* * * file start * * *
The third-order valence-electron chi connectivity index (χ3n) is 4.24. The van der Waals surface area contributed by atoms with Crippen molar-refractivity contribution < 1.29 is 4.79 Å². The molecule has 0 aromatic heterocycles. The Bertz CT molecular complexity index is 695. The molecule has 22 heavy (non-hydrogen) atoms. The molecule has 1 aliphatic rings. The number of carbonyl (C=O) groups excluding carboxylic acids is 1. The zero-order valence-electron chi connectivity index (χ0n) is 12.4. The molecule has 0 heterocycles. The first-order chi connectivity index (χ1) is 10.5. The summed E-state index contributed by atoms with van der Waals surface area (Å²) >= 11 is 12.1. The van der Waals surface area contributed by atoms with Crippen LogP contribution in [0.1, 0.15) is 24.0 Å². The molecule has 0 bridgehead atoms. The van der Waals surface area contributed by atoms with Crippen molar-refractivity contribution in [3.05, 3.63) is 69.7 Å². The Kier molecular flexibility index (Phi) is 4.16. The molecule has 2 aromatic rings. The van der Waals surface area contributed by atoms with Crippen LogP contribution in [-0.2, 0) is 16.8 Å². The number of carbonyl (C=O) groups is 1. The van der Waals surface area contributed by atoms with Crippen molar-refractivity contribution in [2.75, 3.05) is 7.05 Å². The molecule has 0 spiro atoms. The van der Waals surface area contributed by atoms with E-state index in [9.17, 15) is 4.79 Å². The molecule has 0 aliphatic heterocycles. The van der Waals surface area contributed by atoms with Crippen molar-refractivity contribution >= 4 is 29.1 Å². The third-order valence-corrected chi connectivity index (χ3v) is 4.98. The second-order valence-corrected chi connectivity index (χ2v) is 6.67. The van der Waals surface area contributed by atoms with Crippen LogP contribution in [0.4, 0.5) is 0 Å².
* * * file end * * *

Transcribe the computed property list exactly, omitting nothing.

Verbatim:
The third-order valence-electron chi connectivity index (χ3n) is 4.24. The van der Waals surface area contributed by atoms with Crippen molar-refractivity contribution < 1.29 is 4.79 Å². The molecule has 0 aromatic heterocycles. The Bertz CT molecular complexity index is 695. The molecule has 22 heavy (non-hydrogen) atoms. The molecule has 1 aliphatic rings. The number of carbonyl (C=O) groups excluding carboxylic acids is 1. The zero-order valence-electron chi connectivity index (χ0n) is 12.4. The molecule has 0 heterocycles. The first-order chi connectivity index (χ1) is 10.5. The summed E-state index contributed by atoms with van der Waals surface area (Å²) >= 11 is 12.1. The van der Waals surface area contributed by atoms with Crippen LogP contribution in [0.1, 0.15) is 24.0 Å². The molecule has 0 bridgehead atoms. The van der Waals surface area contributed by atoms with Crippen molar-refractivity contribution in [3.05, 3.63) is 69.7 Å². The Kier molecular flexibility index (Phi) is 4.16. The molecule has 2 aromatic rings. The van der Waals surface area contributed by atoms with Crippen LogP contribution in [-0.2, 0) is 16.8 Å². The number of carbonyl (C=O) groups is 1. The van der Waals surface area contributed by atoms with Crippen molar-refractivity contribution in [2.75, 3.05) is 7.05 Å². The molecule has 0 spiro atoms. The van der Waals surface area contributed by atoms with E-state index in [9.17, 15) is 4.79 Å². The molecule has 0 aliphatic heterocycles. The van der Waals surface area contributed by atoms with Crippen molar-refractivity contribution >= 4 is 29.1 Å². The third-order valence-corrected chi connectivity index (χ3v) is 4.98. The second-order valence-corrected chi connectivity index (χ2v) is 6.67. The van der Waals surface area contributed by atoms with Crippen LogP contribution in [0.4, 0.5) is 0 Å².